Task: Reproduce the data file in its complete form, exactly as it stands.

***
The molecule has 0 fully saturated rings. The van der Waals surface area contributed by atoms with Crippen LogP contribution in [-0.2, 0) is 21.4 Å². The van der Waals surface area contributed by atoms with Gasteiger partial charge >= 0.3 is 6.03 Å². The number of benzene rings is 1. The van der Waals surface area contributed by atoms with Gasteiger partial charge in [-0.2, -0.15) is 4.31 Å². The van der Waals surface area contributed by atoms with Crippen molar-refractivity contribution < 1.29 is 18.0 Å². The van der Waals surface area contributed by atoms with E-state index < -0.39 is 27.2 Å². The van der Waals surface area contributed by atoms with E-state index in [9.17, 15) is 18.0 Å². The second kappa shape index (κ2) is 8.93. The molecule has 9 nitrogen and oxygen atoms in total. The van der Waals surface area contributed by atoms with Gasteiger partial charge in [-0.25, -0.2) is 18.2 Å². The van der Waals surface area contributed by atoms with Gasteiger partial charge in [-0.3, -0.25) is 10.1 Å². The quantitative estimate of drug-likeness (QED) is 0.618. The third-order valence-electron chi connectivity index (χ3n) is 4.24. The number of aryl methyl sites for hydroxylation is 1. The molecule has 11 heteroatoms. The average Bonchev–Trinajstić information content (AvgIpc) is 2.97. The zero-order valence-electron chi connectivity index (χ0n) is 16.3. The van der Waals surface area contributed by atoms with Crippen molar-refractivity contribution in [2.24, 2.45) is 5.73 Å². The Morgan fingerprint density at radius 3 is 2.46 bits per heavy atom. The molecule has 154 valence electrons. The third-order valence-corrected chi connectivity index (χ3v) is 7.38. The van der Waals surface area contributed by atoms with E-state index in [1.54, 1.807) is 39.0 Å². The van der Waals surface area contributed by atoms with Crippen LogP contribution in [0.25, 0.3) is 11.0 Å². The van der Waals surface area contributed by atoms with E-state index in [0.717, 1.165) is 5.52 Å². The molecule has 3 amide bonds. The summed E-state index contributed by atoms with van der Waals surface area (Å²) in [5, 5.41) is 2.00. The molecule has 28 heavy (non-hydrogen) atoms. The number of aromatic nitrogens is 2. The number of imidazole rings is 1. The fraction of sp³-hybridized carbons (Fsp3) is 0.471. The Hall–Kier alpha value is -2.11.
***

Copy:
The molecule has 0 fully saturated rings. The van der Waals surface area contributed by atoms with Crippen LogP contribution in [-0.2, 0) is 21.4 Å². The van der Waals surface area contributed by atoms with Gasteiger partial charge >= 0.3 is 6.03 Å². The number of benzene rings is 1. The van der Waals surface area contributed by atoms with Gasteiger partial charge in [-0.2, -0.15) is 4.31 Å². The van der Waals surface area contributed by atoms with Crippen molar-refractivity contribution < 1.29 is 18.0 Å². The van der Waals surface area contributed by atoms with E-state index < -0.39 is 27.2 Å². The van der Waals surface area contributed by atoms with E-state index in [9.17, 15) is 18.0 Å². The second kappa shape index (κ2) is 8.93. The molecule has 9 nitrogen and oxygen atoms in total. The van der Waals surface area contributed by atoms with Gasteiger partial charge in [-0.25, -0.2) is 18.2 Å². The van der Waals surface area contributed by atoms with Gasteiger partial charge in [-0.3, -0.25) is 10.1 Å². The quantitative estimate of drug-likeness (QED) is 0.618. The third-order valence-electron chi connectivity index (χ3n) is 4.24. The number of aryl methyl sites for hydroxylation is 1. The molecule has 11 heteroatoms. The average Bonchev–Trinajstić information content (AvgIpc) is 2.97. The zero-order valence-electron chi connectivity index (χ0n) is 16.3. The van der Waals surface area contributed by atoms with Crippen molar-refractivity contribution in [2.24, 2.45) is 5.73 Å². The Morgan fingerprint density at radius 3 is 2.46 bits per heavy atom. The molecule has 154 valence electrons. The third-order valence-corrected chi connectivity index (χ3v) is 7.38. The van der Waals surface area contributed by atoms with E-state index in [1.54, 1.807) is 39.0 Å². The van der Waals surface area contributed by atoms with Crippen LogP contribution in [0.25, 0.3) is 11.0 Å². The van der Waals surface area contributed by atoms with E-state index in [0.717, 1.165) is 5.52 Å². The molecule has 3 amide bonds. The summed E-state index contributed by atoms with van der Waals surface area (Å²) in [5, 5.41) is 2.00. The molecule has 28 heavy (non-hydrogen) atoms. The number of aromatic nitrogens is 2. The number of imidazole rings is 1. The fraction of sp³-hybridized carbons (Fsp3) is 0.471. The Hall–Kier alpha value is -2.11.